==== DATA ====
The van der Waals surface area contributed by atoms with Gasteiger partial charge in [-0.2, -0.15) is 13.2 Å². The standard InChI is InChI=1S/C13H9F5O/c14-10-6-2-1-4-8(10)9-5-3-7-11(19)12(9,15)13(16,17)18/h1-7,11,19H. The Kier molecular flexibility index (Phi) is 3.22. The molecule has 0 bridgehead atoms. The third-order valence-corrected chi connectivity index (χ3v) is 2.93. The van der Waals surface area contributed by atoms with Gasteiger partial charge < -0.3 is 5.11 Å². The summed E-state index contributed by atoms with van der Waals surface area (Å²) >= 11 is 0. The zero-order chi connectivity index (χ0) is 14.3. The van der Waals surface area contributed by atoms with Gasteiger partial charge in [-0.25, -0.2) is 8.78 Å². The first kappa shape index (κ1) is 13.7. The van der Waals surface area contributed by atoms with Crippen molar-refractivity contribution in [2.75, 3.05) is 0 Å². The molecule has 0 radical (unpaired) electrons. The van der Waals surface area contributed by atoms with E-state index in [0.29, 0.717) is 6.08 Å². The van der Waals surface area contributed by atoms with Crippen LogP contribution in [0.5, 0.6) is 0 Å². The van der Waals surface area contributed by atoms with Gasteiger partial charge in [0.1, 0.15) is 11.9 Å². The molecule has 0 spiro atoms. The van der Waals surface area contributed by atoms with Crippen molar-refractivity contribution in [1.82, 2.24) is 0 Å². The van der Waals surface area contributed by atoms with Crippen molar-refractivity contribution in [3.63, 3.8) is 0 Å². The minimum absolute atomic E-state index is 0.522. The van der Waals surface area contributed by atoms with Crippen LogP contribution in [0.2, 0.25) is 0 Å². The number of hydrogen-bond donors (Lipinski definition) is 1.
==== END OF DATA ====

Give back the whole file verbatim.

The van der Waals surface area contributed by atoms with Gasteiger partial charge in [-0.2, -0.15) is 13.2 Å². The standard InChI is InChI=1S/C13H9F5O/c14-10-6-2-1-4-8(10)9-5-3-7-11(19)12(9,15)13(16,17)18/h1-7,11,19H. The Kier molecular flexibility index (Phi) is 3.22. The molecule has 0 bridgehead atoms. The third-order valence-corrected chi connectivity index (χ3v) is 2.93. The van der Waals surface area contributed by atoms with Gasteiger partial charge < -0.3 is 5.11 Å². The summed E-state index contributed by atoms with van der Waals surface area (Å²) >= 11 is 0. The zero-order chi connectivity index (χ0) is 14.3. The van der Waals surface area contributed by atoms with Gasteiger partial charge in [-0.25, -0.2) is 8.78 Å². The first kappa shape index (κ1) is 13.7. The van der Waals surface area contributed by atoms with Crippen molar-refractivity contribution in [2.75, 3.05) is 0 Å². The molecule has 0 radical (unpaired) electrons. The van der Waals surface area contributed by atoms with E-state index in [0.29, 0.717) is 6.08 Å². The van der Waals surface area contributed by atoms with Crippen LogP contribution in [0.5, 0.6) is 0 Å². The van der Waals surface area contributed by atoms with Gasteiger partial charge in [0.1, 0.15) is 11.9 Å². The molecule has 0 spiro atoms. The van der Waals surface area contributed by atoms with Crippen molar-refractivity contribution in [1.82, 2.24) is 0 Å². The van der Waals surface area contributed by atoms with Crippen molar-refractivity contribution in [3.63, 3.8) is 0 Å². The minimum absolute atomic E-state index is 0.522. The van der Waals surface area contributed by atoms with Crippen LogP contribution in [0.2, 0.25) is 0 Å². The number of hydrogen-bond donors (Lipinski definition) is 1.